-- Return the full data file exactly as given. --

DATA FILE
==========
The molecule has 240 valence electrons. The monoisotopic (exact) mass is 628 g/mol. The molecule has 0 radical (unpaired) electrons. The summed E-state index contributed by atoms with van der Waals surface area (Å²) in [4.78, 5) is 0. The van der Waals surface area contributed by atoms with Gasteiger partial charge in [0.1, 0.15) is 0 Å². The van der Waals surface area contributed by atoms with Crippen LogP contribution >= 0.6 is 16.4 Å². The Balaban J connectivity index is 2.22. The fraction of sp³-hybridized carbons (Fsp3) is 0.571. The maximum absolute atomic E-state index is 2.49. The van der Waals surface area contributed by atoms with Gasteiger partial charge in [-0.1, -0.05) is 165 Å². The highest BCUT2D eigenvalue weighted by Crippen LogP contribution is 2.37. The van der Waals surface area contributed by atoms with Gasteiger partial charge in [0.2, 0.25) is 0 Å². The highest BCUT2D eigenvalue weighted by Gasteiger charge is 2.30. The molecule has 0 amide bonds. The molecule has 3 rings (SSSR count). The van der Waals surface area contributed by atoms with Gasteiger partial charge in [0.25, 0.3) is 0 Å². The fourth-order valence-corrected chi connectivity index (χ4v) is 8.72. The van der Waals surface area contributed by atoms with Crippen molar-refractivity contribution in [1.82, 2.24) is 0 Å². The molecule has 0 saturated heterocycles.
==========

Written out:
The molecule has 240 valence electrons. The monoisotopic (exact) mass is 628 g/mol. The molecule has 0 radical (unpaired) electrons. The summed E-state index contributed by atoms with van der Waals surface area (Å²) in [4.78, 5) is 0. The van der Waals surface area contributed by atoms with Gasteiger partial charge in [0.1, 0.15) is 0 Å². The van der Waals surface area contributed by atoms with Crippen LogP contribution >= 0.6 is 16.4 Å². The Balaban J connectivity index is 2.22. The fraction of sp³-hybridized carbons (Fsp3) is 0.571. The maximum absolute atomic E-state index is 2.49. The van der Waals surface area contributed by atoms with Gasteiger partial charge in [-0.1, -0.05) is 165 Å². The highest BCUT2D eigenvalue weighted by Crippen LogP contribution is 2.37. The van der Waals surface area contributed by atoms with Gasteiger partial charge in [0.2, 0.25) is 0 Å². The highest BCUT2D eigenvalue weighted by Gasteiger charge is 2.30. The molecule has 0 amide bonds. The molecule has 3 rings (SSSR count). The van der Waals surface area contributed by atoms with Gasteiger partial charge in [0.25, 0.3) is 0 Å². The fourth-order valence-corrected chi connectivity index (χ4v) is 8.72. The van der Waals surface area contributed by atoms with Crippen molar-refractivity contribution in [1.82, 2.24) is 0 Å². The molecule has 0 saturated heterocycles.